Whitley: Medicaid Waiver, Pandemic Impact Hospital District Budget But Overall Tentative Audit A “Great Report”
Construction of the new EMS station/hospital district headquarters on Airport Road is progressing but did hit a snag recently, EMS and hospital district officials reported this week during the regular meeting of Hopkins County Hospital District. An outside auditor also noted that while things are looking much better financially for EMS and the hospital district, the overall budget is impacted by Texas Medicaid Waiver, QIPP and the pandemic.
New EMS Station
Ground work is well under way at the Airport Road site, just across the street from CHRISTUS Mother Frances Hospital-Sulphur Springs and Hopkins County EMS’ current station. The dirt is being leveled out and the site raised to make it suitable for the new EMS/HCHD headquarters. Grading has been delayed, however.
“They had some utility line issues that they are working on. They’re having to resurvey some different things with the grades. So, other than that, there’s no big update – unless there’s some big utility line issues, but they think they can work through some grade issues on the driveways. They’re trying to solve that,” Brent Smith, Hopkins County EMS Director/HCHD chief operating officer, told the hospital district board at their Aug. 30 meeting.
Deborah Whitley with BKD CPAs noted she’d normally present the annual hospital district audit findings in March, however, with everything going on with CHRISTUS, the audit was delayed this year.
She said industry factors such as the 1115 Texas Medicaid waiver and turmoil surrounding it can have a significant impact on healthcare. The district has benefitted from it financially for a number of years. The waiver is the transition period from the time a state hasn’t extended Medicaid to the period it has extended it. Texas has been under a waiver extension since 2011. Prior to the Trump Administration’s departure, Texas filed for another 10-year waiver. The Trump Administration approved the waiver. In April of 2021, the Biden Administration canceled the waiver extension. Texas then sued the Centers for Medicare and Medicaid Services over their right to cancel, then the state reapplied in July for an extension. The state hadn’t been approved for the extension as of Aug. 30. The old extension expires in September 2022.That gives the state a year to put it together.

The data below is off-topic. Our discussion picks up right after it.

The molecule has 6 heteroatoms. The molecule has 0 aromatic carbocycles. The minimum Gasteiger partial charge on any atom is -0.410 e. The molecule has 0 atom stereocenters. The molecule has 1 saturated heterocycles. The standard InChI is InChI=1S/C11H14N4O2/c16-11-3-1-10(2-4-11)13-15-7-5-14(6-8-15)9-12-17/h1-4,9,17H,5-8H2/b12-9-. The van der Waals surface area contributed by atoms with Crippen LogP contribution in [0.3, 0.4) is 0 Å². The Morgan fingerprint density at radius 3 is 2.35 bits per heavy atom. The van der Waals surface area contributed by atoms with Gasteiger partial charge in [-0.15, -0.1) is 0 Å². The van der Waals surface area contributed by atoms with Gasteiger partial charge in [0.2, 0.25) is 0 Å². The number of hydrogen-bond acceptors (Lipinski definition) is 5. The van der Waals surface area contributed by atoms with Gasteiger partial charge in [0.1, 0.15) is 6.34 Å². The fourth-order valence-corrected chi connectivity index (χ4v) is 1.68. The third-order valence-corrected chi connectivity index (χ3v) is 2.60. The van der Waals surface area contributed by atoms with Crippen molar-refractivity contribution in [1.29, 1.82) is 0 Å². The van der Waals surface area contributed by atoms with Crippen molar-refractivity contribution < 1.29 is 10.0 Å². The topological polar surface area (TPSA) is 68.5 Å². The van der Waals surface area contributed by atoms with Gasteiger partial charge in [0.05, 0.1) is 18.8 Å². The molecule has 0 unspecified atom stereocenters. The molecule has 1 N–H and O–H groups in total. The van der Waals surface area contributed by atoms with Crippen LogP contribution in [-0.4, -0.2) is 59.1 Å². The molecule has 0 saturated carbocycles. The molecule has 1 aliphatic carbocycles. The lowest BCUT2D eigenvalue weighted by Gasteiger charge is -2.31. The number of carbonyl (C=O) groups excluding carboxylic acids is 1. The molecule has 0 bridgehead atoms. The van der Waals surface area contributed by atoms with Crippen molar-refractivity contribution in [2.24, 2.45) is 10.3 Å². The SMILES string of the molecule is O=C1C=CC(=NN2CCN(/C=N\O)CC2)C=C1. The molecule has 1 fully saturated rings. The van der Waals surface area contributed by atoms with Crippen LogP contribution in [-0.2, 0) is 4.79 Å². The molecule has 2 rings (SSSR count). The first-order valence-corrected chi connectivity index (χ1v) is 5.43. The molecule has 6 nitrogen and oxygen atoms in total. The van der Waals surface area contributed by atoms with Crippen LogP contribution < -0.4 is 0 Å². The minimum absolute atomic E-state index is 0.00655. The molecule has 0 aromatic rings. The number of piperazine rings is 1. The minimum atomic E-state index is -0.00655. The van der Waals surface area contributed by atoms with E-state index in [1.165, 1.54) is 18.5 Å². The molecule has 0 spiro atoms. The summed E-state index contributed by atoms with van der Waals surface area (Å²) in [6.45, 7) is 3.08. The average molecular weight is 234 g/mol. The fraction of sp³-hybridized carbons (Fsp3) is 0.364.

However, the QIPP program is a part of the extension application program. (The Quality Incentive Payment Program serves as a resource to help nursing facilities achieve transformation. This performance-based program encourages NFs to improve the quality and innovation of their services through implementation of program-wide improvement processes for which facilities are compensated for meeting or exceeding certain goals. Improvement is based upon several indices of success, including quality metrics that are collected by the Centers for Medicare & Medicaid Services, according to Texas Health and Human Services. If the waiver isn’t renewed the HCHD will lose a couple of million dollars in funding, Whitley noted. For instance nursing home QIPP revenues to actual activity before adjusted put $1,389,661 in the HCHD.
HCHD CEO Ron Folwell, who attended the meeting via conference call, asked if there were any projects on when that would happen and what that would be like if it does indeed happen.
“There are federal funds out there. Texas has got to figure out a way to access those federal funds. So the State of Texas has to be able to figure out what are the parameters we’re going to live under to access those funds. That’s the dispute right now because it’s the reshuffling of money,” Whitley said. “I would tell you that I think it’s a very high percentage that the waiver is approved but I don’t have any odds on the way the funds are going to be allocated to what programs. So, I don’ t know how many dollars of funding, Ron, the QIPP program will actually get.”
Hopkins County Hospital District has receive about $3.5 million from the nursing home program. In 2017, HJCHD receive a profit of $16,000, the funds went up the next year to $850,000, fell to $750,000 and in the past year was almost $2.1 million from funding from the 1115 waiver through the nursing home program, according to financial BKD representative.
Whitley also said while pricing transparency isn’t something that HCHD has to worry about day-to-day, but since the district was so close to the hospital operations for so long, it’s something the Hospital District Board needs to be aware of. A deadline of Jan. 1, 2021, was set for hospitals give to patients inforamtion about charges, out-of-pocket costs and things of that nature. CMS is putting in place a monitoring and enforcement plan for hospitals that are out of compliance to follow.